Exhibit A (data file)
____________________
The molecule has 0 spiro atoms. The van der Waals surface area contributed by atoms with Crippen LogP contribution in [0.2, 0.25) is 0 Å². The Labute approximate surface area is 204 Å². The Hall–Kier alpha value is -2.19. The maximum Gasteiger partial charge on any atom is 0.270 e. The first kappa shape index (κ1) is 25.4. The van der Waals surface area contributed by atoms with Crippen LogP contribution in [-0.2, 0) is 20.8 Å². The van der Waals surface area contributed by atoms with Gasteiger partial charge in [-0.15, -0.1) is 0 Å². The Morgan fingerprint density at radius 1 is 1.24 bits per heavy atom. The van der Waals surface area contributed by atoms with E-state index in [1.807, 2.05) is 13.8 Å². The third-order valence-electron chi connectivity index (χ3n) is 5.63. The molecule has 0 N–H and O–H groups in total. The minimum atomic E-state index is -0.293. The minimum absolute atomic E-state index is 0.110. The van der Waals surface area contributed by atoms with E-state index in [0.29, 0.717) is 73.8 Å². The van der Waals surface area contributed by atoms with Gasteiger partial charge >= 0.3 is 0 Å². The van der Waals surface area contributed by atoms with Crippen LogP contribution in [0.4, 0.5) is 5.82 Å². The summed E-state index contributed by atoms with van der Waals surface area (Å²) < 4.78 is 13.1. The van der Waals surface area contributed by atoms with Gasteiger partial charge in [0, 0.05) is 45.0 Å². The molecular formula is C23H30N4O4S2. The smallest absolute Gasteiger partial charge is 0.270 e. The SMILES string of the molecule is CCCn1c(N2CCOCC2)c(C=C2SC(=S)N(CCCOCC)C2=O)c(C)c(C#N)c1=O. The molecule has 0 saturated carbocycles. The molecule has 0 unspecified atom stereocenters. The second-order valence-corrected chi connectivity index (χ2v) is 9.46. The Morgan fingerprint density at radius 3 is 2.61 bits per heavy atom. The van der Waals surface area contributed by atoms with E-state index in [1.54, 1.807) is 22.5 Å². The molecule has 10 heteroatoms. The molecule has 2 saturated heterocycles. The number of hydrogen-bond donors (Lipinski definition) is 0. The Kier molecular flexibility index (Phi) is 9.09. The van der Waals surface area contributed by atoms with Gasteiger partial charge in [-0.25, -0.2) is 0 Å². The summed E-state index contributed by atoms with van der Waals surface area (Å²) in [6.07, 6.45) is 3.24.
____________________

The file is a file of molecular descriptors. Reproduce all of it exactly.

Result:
The molecule has 0 spiro atoms. The van der Waals surface area contributed by atoms with Crippen LogP contribution in [0.2, 0.25) is 0 Å². The Labute approximate surface area is 204 Å². The Hall–Kier alpha value is -2.19. The maximum Gasteiger partial charge on any atom is 0.270 e. The first kappa shape index (κ1) is 25.4. The van der Waals surface area contributed by atoms with Crippen LogP contribution in [-0.2, 0) is 20.8 Å². The van der Waals surface area contributed by atoms with Gasteiger partial charge in [-0.15, -0.1) is 0 Å². The Morgan fingerprint density at radius 1 is 1.24 bits per heavy atom. The van der Waals surface area contributed by atoms with E-state index in [1.807, 2.05) is 13.8 Å². The third-order valence-electron chi connectivity index (χ3n) is 5.63. The molecule has 0 N–H and O–H groups in total. The minimum atomic E-state index is -0.293. The minimum absolute atomic E-state index is 0.110. The van der Waals surface area contributed by atoms with E-state index in [0.29, 0.717) is 73.8 Å². The van der Waals surface area contributed by atoms with Gasteiger partial charge >= 0.3 is 0 Å². The van der Waals surface area contributed by atoms with Crippen LogP contribution in [0.4, 0.5) is 5.82 Å². The summed E-state index contributed by atoms with van der Waals surface area (Å²) < 4.78 is 13.1. The van der Waals surface area contributed by atoms with Gasteiger partial charge in [0, 0.05) is 45.0 Å². The molecular formula is C23H30N4O4S2. The smallest absolute Gasteiger partial charge is 0.270 e. The SMILES string of the molecule is CCCn1c(N2CCOCC2)c(C=C2SC(=S)N(CCCOCC)C2=O)c(C)c(C#N)c1=O. The molecule has 0 saturated carbocycles. The molecule has 0 unspecified atom stereocenters. The second-order valence-corrected chi connectivity index (χ2v) is 9.46. The Morgan fingerprint density at radius 3 is 2.61 bits per heavy atom. The van der Waals surface area contributed by atoms with E-state index in [1.54, 1.807) is 22.5 Å². The molecule has 10 heteroatoms. The molecule has 2 saturated heterocycles. The number of hydrogen-bond donors (Lipinski definition) is 0. The Kier molecular flexibility index (Phi) is 9.09. The van der Waals surface area contributed by atoms with Gasteiger partial charge in [-0.25, -0.2) is 0 Å². The summed E-state index contributed by atoms with van der Waals surface area (Å²) in [6.07, 6.45) is 3.24.